Can Losing Weight Before Fertility Treatment Help You Have a Healthy Baby?

Forty percent of US women between the ages of 20 and 40 are estimated to be obese, which is associated with difficulty getting pregnant, pregnancy complications, and miscarriage. As a result, women are often instructed to lose weight before conception to increase their chances of having a healthy baby.

Dr. Richard Legro, professor and chair of the Departments of Obstetrics and Gynecology and Obstetrics and Gynecology at Penn State Health’s Milton S. Hershey Medical Center, led a multicenter National Institutes of Health study of more than 300 women with unexplained obesity and infertility to evaluate whether targeted weight loss prior to fertility treatment might increase their chances of having a healthy baby.

Participants must have a body mass index greater than or equal to 30 kg/m2 with regular ovulation and at least one year of unexplained infertility.

Women with ovulation, in which an egg is not released from the ovaries during the menstrual cycle, and polycystic ovary syndrome, where women often experience irregular or irregular menstrual cycles due to hormone imbalances in the ovary, were not eligible to participate in the study.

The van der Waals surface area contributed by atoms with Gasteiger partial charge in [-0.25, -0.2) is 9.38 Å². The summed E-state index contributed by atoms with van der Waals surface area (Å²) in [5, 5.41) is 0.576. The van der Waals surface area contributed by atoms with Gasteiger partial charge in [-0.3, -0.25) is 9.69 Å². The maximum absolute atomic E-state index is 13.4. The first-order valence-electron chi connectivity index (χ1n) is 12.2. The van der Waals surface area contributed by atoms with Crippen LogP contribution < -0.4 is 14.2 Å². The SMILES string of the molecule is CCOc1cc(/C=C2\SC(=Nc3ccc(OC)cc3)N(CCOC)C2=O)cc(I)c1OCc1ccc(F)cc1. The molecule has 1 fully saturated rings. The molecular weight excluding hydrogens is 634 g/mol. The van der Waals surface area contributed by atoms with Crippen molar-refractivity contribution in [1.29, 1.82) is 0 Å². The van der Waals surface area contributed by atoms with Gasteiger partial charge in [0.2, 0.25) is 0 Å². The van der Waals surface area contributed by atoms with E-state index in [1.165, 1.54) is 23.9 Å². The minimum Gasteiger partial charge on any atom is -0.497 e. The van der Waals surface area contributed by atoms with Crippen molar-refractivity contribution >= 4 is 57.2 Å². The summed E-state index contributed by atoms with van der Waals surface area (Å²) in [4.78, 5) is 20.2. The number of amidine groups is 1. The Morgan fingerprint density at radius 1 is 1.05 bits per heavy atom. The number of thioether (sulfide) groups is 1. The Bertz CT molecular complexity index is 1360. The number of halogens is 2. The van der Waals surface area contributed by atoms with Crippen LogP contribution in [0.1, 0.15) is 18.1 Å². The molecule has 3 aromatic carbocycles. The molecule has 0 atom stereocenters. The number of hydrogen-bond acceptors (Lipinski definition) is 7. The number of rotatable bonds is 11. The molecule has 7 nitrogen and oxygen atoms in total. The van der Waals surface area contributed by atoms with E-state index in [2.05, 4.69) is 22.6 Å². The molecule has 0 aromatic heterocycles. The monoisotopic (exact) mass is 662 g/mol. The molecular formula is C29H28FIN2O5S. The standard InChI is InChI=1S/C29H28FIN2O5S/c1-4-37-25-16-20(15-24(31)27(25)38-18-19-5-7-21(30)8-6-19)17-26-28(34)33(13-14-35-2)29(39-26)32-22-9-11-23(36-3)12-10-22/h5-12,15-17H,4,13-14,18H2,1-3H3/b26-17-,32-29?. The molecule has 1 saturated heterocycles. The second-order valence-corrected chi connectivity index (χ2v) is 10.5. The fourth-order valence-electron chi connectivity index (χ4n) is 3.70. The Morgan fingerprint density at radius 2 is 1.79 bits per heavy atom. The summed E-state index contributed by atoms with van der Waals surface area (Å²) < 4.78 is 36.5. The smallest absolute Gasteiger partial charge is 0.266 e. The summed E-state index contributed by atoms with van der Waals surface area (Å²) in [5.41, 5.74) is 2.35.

The participants were divided into two groups. One group followed a protocol of increased physical activity and targeted weight loss through meal replacement and medication, while members of the other group increased their physical activity without weight loss as directed. .

The women completed these programs over a 16-week period before starting three cycles of infertility treatment including ovarian stimulation and intrauterine insemination.

At the end of the study period, the researchers found no significant differences in the number of pregnancies and healthy births between the two groups.

Members of the weight loss group were instructed to lose an average of 7% of their body weight, while the other participants did not lose significant weight. The results were published in PLOS medicine.

According to Legro, these results add to evidence that obese women who lose weight before starting infertility treatment are less likely to have healthy babies than those who don’t lose weight before conception. pregnant.

“While it differs from current clinical standards of care, there is insufficient evidence to recommend preconceived weight loss in women with obesity and unexplained infertility,” says Legro.

While it may not increase women’s chances of having a healthy baby with obesity, the researchers note that there may be other health benefits for these women if they lose weight. Some of the women in the weight loss group experienced a drop in blood pressure and a decrease in waist circumference.

Source: Eurekalert


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